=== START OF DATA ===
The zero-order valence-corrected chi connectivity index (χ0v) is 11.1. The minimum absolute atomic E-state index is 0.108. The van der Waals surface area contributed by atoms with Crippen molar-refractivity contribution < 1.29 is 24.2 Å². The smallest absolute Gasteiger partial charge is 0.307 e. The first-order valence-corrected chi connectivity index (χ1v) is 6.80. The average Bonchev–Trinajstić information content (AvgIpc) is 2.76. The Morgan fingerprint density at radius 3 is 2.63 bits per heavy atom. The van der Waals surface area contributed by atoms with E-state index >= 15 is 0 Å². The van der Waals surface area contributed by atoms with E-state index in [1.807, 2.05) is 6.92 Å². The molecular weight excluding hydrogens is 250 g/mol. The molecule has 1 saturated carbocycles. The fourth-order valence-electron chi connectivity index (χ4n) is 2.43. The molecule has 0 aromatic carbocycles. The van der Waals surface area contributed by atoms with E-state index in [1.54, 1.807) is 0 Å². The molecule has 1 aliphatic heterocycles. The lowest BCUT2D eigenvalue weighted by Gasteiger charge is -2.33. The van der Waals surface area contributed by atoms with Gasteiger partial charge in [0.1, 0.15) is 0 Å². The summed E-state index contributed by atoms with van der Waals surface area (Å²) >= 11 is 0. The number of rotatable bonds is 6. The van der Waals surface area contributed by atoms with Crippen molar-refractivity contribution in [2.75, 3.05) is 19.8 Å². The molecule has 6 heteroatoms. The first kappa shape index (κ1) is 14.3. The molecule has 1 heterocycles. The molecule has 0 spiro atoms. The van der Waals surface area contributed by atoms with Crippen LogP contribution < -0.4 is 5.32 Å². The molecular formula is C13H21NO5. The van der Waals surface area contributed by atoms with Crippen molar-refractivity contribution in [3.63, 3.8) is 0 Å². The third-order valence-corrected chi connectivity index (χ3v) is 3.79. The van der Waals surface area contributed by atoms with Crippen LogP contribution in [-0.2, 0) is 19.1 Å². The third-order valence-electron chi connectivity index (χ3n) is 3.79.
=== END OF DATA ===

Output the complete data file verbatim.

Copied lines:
The zero-order valence-corrected chi connectivity index (χ0v) is 11.1. The minimum absolute atomic E-state index is 0.108. The van der Waals surface area contributed by atoms with Crippen molar-refractivity contribution < 1.29 is 24.2 Å². The smallest absolute Gasteiger partial charge is 0.307 e. The first-order valence-corrected chi connectivity index (χ1v) is 6.80. The average Bonchev–Trinajstić information content (AvgIpc) is 2.76. The Morgan fingerprint density at radius 3 is 2.63 bits per heavy atom. The van der Waals surface area contributed by atoms with E-state index >= 15 is 0 Å². The van der Waals surface area contributed by atoms with E-state index in [1.807, 2.05) is 6.92 Å². The molecular weight excluding hydrogens is 250 g/mol. The molecule has 1 saturated carbocycles. The fourth-order valence-electron chi connectivity index (χ4n) is 2.43. The molecule has 0 aromatic carbocycles. The van der Waals surface area contributed by atoms with E-state index in [1.54, 1.807) is 0 Å². The molecule has 1 aliphatic heterocycles. The lowest BCUT2D eigenvalue weighted by Gasteiger charge is -2.33. The van der Waals surface area contributed by atoms with Gasteiger partial charge in [0.1, 0.15) is 0 Å². The summed E-state index contributed by atoms with van der Waals surface area (Å²) >= 11 is 0. The number of rotatable bonds is 6. The van der Waals surface area contributed by atoms with Crippen molar-refractivity contribution in [2.75, 3.05) is 19.8 Å². The molecule has 6 heteroatoms. The first kappa shape index (κ1) is 14.3. The molecule has 1 heterocycles. The molecule has 0 spiro atoms. The van der Waals surface area contributed by atoms with Crippen LogP contribution < -0.4 is 5.32 Å². The molecular formula is C13H21NO5. The van der Waals surface area contributed by atoms with Crippen molar-refractivity contribution in [3.63, 3.8) is 0 Å². The third-order valence-corrected chi connectivity index (χ3v) is 3.79. The van der Waals surface area contributed by atoms with Crippen LogP contribution in [-0.2, 0) is 19.1 Å². The third-order valence-electron chi connectivity index (χ3n) is 3.79.